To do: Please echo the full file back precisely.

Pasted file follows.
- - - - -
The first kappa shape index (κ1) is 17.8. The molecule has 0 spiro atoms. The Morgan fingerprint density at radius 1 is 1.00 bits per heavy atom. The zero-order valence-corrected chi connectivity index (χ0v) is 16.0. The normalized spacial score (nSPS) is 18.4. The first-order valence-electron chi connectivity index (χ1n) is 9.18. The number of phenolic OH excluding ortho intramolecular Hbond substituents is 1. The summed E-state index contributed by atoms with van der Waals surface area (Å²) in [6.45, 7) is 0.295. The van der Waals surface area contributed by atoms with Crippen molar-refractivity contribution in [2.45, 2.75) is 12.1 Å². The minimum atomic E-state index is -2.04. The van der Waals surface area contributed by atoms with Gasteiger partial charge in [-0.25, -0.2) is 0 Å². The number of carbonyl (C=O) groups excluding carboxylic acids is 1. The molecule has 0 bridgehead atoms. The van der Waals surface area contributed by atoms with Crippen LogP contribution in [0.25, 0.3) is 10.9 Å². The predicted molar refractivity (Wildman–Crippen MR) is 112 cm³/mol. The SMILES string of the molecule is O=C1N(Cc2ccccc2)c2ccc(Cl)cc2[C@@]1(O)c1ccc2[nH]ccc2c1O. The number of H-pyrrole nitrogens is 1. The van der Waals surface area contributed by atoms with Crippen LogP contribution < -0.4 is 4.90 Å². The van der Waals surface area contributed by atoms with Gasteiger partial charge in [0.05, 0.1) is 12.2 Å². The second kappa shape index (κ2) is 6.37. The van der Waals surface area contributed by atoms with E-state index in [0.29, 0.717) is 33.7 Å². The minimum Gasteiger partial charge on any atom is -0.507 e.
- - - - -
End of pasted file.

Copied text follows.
The first kappa shape index (κ1) is 17.8. The molecule has 0 spiro atoms. The Morgan fingerprint density at radius 1 is 1.00 bits per heavy atom. The zero-order valence-corrected chi connectivity index (χ0v) is 16.0. The normalized spacial score (nSPS) is 18.4. The first-order valence-electron chi connectivity index (χ1n) is 9.18. The number of phenolic OH excluding ortho intramolecular Hbond substituents is 1. The summed E-state index contributed by atoms with van der Waals surface area (Å²) in [6.45, 7) is 0.295. The van der Waals surface area contributed by atoms with Crippen molar-refractivity contribution in [2.45, 2.75) is 12.1 Å². The minimum atomic E-state index is -2.04. The van der Waals surface area contributed by atoms with Gasteiger partial charge in [-0.25, -0.2) is 0 Å². The number of carbonyl (C=O) groups excluding carboxylic acids is 1. The molecule has 0 bridgehead atoms. The van der Waals surface area contributed by atoms with Crippen LogP contribution in [0.25, 0.3) is 10.9 Å². The predicted molar refractivity (Wildman–Crippen MR) is 112 cm³/mol. The SMILES string of the molecule is O=C1N(Cc2ccccc2)c2ccc(Cl)cc2[C@@]1(O)c1ccc2[nH]ccc2c1O. The number of H-pyrrole nitrogens is 1. The van der Waals surface area contributed by atoms with Crippen LogP contribution < -0.4 is 4.90 Å². The van der Waals surface area contributed by atoms with Gasteiger partial charge in [0.05, 0.1) is 12.2 Å². The second kappa shape index (κ2) is 6.37. The van der Waals surface area contributed by atoms with E-state index in [0.29, 0.717) is 33.7 Å². The minimum Gasteiger partial charge on any atom is -0.507 e.